NCI Cancer Bulletin: A Trusted Source for Cancer Research News
NCI Cancer Bulletin: A Trusted Source for Cancer Research News
June 12, 2007 • Volume 4 / Number 19 E-Mail This Document  |  Download PDF  |  Bulletin Archive/Search  |  Subscribe

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Cancer Research HighlightsCancer Research Highlights

Folic Acid Study Shows Surprising Results

A study that set out to test folate for prevention of early-stage colon cancer instead found a higher incidence of colorectal adenomas in the test group. This multi-institutional NCI-funded research, performed by the Polyp Prevention Study Group, appeared in the June 6 Journal of the American Medical Association.

The cohort included 987 people who had a history of colorectal adenomas, precursor lesions for cancer. Half of these people received 1 mg/day of folic acid and the other half received a placebo. The average person gets about 0.2 - 0.4 mg of daily folate in their diet. Participants were monitored with colonoscopies after 3 and 5 years.

With an average follow-up of 3 years, colorectal adenomas occurred in 42.4 percent of participants who received the placebo and in 44.1 percent of those who received folic acid. At the 5-year follow-up, participants in the folic acid group also had higher rates of advanced lesions and greater numbers of lesions than the control group.

An accompanying editorial speculates that the most likely explanation for this increase in advanced lesions (known precursors to colorectal cancer) is that they are promoted by increased folate.

The editorial also notes that a history of colorectal adenomas was a prerequisite for inclusion in the study, and the endpoint was whether additional adenomas formed, not whether cancer was prevented in this high-risk group. "The question of efficacy of folate in cancer prevention is not resolved…Animal experiments showing chemopreventive effects of folate, as well as the strong observational epidemiological evidence, speak to [its] potential…if taken early," the editorialists wrote.

Meta-Analysis Suggests Cisplatin Superior to Carboplatin for Advanced NSCLC

Cisplatin is likely a better option than carboplatin for patients with advanced-stage non-small-cell lung cancer (NSCLC), according to a meta-analysis of nine randomized clinical trials comparing the two drugs.

The analysis, which involved data on nearly 3,000 individual patients, revealed a superior response rate in patients with NSCLC treated with a cisplatin-based chemotherapy regimen compared with carboplatin-based regimens, and a small but statistically significant improvement in overall survival in patients with nonsquamous NSCLC and those in whom cisplatin was combined with so-called third-generation chemotherapy drugs, such as gemcitabine, paclitaxel, and docetaxel.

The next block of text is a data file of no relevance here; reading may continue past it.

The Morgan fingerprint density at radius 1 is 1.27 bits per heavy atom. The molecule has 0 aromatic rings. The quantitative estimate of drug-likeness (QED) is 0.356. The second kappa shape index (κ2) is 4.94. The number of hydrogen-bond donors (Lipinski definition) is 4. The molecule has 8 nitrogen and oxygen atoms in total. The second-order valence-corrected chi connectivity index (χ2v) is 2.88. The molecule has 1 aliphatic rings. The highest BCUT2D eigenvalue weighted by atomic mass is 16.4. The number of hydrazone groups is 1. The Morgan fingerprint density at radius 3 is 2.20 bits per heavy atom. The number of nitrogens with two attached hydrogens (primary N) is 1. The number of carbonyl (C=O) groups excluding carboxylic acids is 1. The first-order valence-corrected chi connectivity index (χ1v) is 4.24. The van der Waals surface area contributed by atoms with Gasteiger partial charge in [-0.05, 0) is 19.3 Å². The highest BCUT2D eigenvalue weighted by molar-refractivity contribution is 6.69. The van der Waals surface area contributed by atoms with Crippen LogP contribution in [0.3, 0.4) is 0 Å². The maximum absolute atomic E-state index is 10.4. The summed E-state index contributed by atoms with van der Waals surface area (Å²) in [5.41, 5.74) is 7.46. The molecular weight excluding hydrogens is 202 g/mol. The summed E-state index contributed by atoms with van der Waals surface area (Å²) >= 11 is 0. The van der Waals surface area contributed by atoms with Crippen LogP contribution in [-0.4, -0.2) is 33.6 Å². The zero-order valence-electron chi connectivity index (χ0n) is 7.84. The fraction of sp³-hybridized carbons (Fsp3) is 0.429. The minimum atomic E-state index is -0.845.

"The superiority of cisplatin over carboplatin was not achieved at the cost of a statistically significant increase in the incidence of severe side effects," wrote lead author Dr. Andrea Ardizzoni, of University Hospital in Parma, Italy, and colleagues in the June 6 Journal of the National Cancer Institute (JNCI). They reported that, while cisplatin-based regimens were associated with a greater incidence of high-grade nausea, vomiting, and kidney problems, carboplatin was associated with more drastic drops in platelet counts (thrombocytopenia).

Based on clinical trial results, the two drugs have been considered to be equally effective in treating advanced NSCLC, and U.S. oncologists have favored carboplatin because it has been associated with fewer side effects and is easier to administer.

In an accompanying editorial in JNCI, Dr. Christopher G. Azzoli, from Memorial Sloan-Kettering Cancer Center, and colleagues noted that more effective antinausea medications could help to decrease cisplatin's toxicity burden. They also cited cisplatin's increased effectiveness in patients with nonsquamous disease, which they argued was particularly important given the success seen in a recent U.S. phase III study in the same patient population treated with a combination of the targeted agent bevacizumab (Avastin) and carboplatin and paclitaxel.

Overall, the editorial states, "the apparent superiority of cisplatin over carboplatin…should not be taken lightly, particularly in patients being treated with a curative intent."

Meanwhile, a European phase III trial presented at the ASCO annual meeting found that combining bevacizumab with cisplatin and gemcitabine provides a slight improvement - less than a month - in median progression-free survival compared with chemotherapy alone.